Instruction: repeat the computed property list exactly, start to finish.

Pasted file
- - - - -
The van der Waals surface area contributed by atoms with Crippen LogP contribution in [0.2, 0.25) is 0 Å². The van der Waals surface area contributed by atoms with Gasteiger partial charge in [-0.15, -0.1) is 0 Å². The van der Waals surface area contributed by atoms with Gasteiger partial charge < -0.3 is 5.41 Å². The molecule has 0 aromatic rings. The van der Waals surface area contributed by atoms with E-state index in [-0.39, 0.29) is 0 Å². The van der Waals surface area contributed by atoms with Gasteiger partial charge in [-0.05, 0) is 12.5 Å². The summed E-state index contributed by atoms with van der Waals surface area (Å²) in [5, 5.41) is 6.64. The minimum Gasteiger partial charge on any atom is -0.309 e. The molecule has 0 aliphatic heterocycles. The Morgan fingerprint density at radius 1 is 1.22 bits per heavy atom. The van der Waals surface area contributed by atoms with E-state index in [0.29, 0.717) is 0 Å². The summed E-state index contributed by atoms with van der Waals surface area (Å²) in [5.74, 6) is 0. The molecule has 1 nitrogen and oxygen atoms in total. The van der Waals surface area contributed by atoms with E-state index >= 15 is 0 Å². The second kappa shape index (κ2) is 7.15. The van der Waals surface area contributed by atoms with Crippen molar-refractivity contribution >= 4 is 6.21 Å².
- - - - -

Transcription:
The van der Waals surface area contributed by atoms with Crippen LogP contribution in [0.2, 0.25) is 0 Å². The van der Waals surface area contributed by atoms with Gasteiger partial charge in [-0.15, -0.1) is 0 Å². The van der Waals surface area contributed by atoms with Gasteiger partial charge < -0.3 is 5.41 Å². The molecule has 0 aromatic rings. The van der Waals surface area contributed by atoms with E-state index in [-0.39, 0.29) is 0 Å². The van der Waals surface area contributed by atoms with Gasteiger partial charge in [-0.05, 0) is 12.5 Å². The summed E-state index contributed by atoms with van der Waals surface area (Å²) in [5, 5.41) is 6.64. The minimum Gasteiger partial charge on any atom is -0.309 e. The molecule has 0 aliphatic heterocycles. The Morgan fingerprint density at radius 1 is 1.22 bits per heavy atom. The van der Waals surface area contributed by atoms with E-state index in [0.29, 0.717) is 0 Å². The summed E-state index contributed by atoms with van der Waals surface area (Å²) in [5.74, 6) is 0. The molecule has 1 nitrogen and oxygen atoms in total. The van der Waals surface area contributed by atoms with E-state index >= 15 is 0 Å². The second kappa shape index (κ2) is 7.15. The van der Waals surface area contributed by atoms with Crippen molar-refractivity contribution >= 4 is 6.21 Å².